Current Emulsifier Trends in Dressings and Sauces

  • Bruce Campbell


By the early twentieth century dressings and sauces were prepared by home cooks, chefs and local food suppliers for immediate use. To address subsequent consumer demand for already prepared sauces and dressings, the processed food industry responded with longer shelf-life products. This effort involved developments in processing technology as well as the inclusion of additives such as emulsifiers and preservation agents to extend shelf life in terms of product safety (microbiological growth and spoilage) and stability (phase separation). Prevention of phase separation is accomplished by decreasing droplet size, increasing aqueous phase viscosity, and packing oil droplets in close proximity by using high phase volumes of oil where appropriate. The use of food-grade synthetic emulsifiers have since peaked and given way to naturally occurring sources such as egg and plant protein systems due to consumer preferences for less “chemical” sounding names on product labels. Although egg yolks have proven to be robust emulsifiers for the dressing category, there are consumer segments that prefer egg alternatives to address allergic, vegan or other dietary needs. Some of these alternatives include polysorbate 60, a variety of plant sourced proteins as well as hydrophobically modified starch.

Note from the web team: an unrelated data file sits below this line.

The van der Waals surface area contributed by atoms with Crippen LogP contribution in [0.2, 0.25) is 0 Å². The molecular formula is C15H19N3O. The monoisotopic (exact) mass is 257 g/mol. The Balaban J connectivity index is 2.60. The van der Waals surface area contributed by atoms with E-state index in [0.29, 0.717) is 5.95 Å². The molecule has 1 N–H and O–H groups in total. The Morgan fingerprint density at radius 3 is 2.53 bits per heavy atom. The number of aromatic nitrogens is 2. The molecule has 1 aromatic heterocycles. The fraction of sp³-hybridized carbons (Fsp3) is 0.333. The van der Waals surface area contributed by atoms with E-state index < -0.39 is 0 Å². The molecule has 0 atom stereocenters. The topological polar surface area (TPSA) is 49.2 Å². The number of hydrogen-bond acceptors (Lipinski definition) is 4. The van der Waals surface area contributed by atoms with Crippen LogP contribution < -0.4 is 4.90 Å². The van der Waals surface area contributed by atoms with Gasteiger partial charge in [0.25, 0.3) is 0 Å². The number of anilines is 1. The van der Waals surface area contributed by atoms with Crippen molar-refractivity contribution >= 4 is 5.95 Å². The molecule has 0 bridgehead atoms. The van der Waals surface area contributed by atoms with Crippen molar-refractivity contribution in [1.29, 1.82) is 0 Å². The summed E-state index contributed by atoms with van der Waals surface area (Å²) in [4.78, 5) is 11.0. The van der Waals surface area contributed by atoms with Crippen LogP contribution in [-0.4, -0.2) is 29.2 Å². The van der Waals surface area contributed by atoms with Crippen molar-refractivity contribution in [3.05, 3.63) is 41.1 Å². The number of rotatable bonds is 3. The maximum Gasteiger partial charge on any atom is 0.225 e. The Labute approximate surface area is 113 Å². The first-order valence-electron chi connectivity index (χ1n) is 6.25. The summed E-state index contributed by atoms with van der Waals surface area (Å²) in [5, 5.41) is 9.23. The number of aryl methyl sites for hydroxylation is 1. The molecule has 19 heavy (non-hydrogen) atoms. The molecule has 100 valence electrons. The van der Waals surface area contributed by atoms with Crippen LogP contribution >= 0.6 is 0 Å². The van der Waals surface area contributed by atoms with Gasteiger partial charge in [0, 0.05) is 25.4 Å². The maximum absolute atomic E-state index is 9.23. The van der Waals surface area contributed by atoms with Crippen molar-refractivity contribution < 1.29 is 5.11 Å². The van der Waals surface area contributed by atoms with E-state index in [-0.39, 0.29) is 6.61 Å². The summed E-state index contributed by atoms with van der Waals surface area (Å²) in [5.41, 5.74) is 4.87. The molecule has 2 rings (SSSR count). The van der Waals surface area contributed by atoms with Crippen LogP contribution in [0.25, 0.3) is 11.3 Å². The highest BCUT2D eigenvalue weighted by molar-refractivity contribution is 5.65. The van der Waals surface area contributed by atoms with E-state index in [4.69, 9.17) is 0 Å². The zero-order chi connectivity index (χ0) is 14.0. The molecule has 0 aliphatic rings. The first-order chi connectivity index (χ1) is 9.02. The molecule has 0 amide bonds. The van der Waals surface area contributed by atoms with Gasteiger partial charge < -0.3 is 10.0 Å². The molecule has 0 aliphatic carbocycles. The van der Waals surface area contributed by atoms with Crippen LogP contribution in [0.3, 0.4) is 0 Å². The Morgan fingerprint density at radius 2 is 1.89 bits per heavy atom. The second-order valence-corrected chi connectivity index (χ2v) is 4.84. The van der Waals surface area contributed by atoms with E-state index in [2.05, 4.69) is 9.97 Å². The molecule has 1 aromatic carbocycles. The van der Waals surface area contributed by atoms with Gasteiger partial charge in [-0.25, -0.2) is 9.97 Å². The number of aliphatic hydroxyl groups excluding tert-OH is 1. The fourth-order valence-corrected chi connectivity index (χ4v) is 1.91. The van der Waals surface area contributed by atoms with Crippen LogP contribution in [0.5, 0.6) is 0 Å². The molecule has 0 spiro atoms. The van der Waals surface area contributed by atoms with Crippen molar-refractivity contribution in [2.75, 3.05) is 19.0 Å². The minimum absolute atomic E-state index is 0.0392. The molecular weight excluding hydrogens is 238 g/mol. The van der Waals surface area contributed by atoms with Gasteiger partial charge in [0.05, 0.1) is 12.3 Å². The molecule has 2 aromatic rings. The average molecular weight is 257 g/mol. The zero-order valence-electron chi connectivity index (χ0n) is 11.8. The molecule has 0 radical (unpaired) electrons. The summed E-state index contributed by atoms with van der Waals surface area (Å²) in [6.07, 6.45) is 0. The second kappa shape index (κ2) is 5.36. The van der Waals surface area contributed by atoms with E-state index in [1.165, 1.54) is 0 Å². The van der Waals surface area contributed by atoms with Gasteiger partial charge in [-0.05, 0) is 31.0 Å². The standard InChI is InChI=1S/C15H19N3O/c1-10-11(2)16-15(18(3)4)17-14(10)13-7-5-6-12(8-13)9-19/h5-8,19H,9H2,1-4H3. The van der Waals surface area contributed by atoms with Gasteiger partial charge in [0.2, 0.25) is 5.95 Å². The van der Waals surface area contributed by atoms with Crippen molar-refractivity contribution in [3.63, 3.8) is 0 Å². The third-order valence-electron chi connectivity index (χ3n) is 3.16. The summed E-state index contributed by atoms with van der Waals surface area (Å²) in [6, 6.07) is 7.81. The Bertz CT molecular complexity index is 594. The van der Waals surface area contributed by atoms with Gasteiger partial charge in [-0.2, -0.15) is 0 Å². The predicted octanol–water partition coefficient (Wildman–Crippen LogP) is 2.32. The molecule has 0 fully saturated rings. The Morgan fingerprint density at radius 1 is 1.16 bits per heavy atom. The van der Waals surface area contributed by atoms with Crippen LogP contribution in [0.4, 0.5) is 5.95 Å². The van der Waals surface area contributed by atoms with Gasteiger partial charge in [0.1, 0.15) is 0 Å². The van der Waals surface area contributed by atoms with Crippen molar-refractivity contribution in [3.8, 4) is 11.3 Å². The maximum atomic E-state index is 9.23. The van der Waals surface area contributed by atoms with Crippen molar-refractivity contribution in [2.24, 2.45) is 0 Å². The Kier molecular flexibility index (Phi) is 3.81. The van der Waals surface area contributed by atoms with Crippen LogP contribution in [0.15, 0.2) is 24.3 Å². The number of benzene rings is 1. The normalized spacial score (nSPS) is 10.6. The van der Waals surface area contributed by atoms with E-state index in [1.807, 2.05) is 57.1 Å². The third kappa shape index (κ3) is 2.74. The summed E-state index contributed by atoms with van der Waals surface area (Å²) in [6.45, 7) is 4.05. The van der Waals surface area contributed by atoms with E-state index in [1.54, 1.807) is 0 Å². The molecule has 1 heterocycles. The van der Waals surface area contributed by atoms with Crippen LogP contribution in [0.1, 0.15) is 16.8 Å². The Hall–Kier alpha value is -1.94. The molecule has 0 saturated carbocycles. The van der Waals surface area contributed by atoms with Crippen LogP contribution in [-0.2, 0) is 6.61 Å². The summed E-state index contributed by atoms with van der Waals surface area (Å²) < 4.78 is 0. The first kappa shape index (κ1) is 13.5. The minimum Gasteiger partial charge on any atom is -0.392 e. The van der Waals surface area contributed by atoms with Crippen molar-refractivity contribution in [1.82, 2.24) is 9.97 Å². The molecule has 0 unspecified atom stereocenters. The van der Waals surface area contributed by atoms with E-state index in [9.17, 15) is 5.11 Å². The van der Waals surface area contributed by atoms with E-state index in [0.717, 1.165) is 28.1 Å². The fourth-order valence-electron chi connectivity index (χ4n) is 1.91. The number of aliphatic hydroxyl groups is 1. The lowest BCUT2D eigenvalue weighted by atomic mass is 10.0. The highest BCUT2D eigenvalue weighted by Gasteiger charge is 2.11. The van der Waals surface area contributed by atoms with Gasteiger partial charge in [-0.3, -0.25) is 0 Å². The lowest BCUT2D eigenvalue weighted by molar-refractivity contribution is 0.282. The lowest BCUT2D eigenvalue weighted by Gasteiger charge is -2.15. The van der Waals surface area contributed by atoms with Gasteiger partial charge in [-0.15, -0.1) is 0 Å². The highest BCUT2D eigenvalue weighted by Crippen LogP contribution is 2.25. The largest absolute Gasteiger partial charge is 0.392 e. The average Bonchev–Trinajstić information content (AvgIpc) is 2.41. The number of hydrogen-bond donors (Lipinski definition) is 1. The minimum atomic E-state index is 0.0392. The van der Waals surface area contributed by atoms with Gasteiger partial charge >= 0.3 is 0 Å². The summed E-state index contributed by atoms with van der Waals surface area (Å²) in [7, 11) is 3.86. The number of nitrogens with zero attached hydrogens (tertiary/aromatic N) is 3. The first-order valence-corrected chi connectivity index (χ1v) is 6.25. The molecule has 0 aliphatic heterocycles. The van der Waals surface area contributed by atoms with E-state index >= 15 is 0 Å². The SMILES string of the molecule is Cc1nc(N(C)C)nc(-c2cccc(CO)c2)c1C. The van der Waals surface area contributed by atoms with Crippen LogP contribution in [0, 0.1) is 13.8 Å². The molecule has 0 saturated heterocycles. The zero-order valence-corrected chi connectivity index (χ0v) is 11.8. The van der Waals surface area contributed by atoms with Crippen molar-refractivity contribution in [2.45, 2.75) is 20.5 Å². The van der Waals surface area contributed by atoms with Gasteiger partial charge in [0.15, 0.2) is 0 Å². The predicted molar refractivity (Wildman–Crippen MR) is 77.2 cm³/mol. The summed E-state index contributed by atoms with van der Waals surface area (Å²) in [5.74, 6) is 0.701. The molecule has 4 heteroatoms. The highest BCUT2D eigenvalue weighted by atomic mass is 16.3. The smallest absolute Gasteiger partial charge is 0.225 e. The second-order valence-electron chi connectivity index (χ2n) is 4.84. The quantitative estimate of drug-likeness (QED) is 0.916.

Egg yolks Modified egg yolks Polysorbate 60 Milk proteins Vegetable proteins Phospholipase A2 Mayonnaise Pourable dressings 


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Copyright information

© Springer Nature Switzerland AG 2019

Authors and Affiliations

  • Bruce Campbell
    • 1
  1. 1.Independent ResearcherGlenviewUSA

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